The Libertarian Party of Oregon calls for the end of all US Support for Saudi Arabia’s horrific war in Yemen
Statement of the Public Policy Board:
We, the Libertarian Party of Oregon Public Policy Board, hereby support H.J. Res. 87 and S.J. Res. 56 to end all US support for Saudi Arabia’s horrific war in Yemen. Link to resolutions below.
Writing for Just Security, Priyanka Motaparthy, director of the Counterterrorism, Armed Conflict, and Human Rights Project at Columbia Law School’s Human Rights Institute, and SFM’s Tony Wilson noted Saturday (06/04/2022) “during seven years of war, coalition airstrikes have killed nearly 9,000 civilians in Yemen.”
“Human rights groups and the United Nations-mandated Group of Eminent Experts have documented more than 300 airstrikes that are likely war crimes or violations of the laws of war,” they continued. “These strikes have hit hospitals and other medical facilities, markets, a school bus filled with children, and a funeral hall filled with mourners.”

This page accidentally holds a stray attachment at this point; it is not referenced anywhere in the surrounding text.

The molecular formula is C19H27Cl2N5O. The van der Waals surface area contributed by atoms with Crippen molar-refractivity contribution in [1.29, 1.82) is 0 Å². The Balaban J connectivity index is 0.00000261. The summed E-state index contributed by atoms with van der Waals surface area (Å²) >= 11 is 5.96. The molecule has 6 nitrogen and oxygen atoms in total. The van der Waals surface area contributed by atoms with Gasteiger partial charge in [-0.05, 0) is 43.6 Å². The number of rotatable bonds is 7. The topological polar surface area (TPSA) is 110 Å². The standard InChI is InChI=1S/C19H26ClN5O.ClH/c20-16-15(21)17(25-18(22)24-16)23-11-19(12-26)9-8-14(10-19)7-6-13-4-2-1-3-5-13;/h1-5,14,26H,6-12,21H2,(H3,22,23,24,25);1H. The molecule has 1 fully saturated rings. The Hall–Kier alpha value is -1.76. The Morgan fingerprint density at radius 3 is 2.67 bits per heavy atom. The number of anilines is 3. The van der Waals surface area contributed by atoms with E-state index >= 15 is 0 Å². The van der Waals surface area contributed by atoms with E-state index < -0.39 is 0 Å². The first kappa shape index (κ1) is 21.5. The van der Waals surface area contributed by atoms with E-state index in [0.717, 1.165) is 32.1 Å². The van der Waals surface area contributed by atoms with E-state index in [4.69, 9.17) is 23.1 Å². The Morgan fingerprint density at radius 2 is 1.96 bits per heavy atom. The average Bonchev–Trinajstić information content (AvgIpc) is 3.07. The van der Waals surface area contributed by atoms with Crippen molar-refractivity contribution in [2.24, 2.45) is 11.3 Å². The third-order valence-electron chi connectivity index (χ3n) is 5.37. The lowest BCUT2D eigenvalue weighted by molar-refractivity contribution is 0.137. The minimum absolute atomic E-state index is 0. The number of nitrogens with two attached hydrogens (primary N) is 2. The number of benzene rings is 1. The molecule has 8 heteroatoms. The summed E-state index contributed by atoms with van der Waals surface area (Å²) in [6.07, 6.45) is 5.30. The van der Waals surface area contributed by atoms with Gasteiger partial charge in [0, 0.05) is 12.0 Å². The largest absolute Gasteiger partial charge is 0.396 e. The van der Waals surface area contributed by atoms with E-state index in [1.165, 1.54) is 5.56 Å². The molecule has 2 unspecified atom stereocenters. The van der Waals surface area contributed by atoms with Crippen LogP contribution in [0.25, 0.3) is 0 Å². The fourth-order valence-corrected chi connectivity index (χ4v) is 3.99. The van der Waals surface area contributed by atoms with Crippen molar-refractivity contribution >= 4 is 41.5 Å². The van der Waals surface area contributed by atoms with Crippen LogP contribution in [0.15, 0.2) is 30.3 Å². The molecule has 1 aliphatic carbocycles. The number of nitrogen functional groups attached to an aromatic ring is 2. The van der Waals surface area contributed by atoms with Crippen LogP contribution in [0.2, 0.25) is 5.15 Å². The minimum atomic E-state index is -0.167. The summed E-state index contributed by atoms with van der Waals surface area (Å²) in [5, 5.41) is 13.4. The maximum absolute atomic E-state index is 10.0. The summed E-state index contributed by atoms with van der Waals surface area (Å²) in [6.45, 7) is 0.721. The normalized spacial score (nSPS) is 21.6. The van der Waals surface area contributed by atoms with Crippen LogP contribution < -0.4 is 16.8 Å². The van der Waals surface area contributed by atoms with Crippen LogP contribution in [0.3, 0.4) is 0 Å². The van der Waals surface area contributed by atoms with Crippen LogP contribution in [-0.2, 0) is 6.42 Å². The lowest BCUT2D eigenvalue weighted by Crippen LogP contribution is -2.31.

According to The Washington Post – which along with the Security Force Monitor (SFM) at Columbia Law School’s Human Rights Institute analyzed thousands of news reports and images to identify warplanes from Saudi Arabia and the United Arab Emirates that have attacked Yemen – “a substantial portion of the air raids were carried out by jets developed, maintained, and sold by US companies, and by pilots who were trained by the US military.”
This, despite a February 2021 pledge by President Joe Biden to end US support for “offensive operations” in the Saudi-led war – a promise that has been repeatedly sidestepped via arms sales and a $500 million maintenance contract.
None of this is to comment on the still unknown but much higher number of people who have died from Cholera, malnutrition, or outright starvation due to the Saudi-led blockade of the country that has existed for most of the war. Unicef reports that, “Yemen remains one of the largest humanitarian crises in the world, with around 23.7 million people in need of assistance, including almost 13 million children. Since the conflict escalated in March 2015, the country has become a living hell for the country’s children. Less than half of health facilities are functioning, and many that remain operational lack basic equipment. Many health workers have not received a regular salary in several years.”
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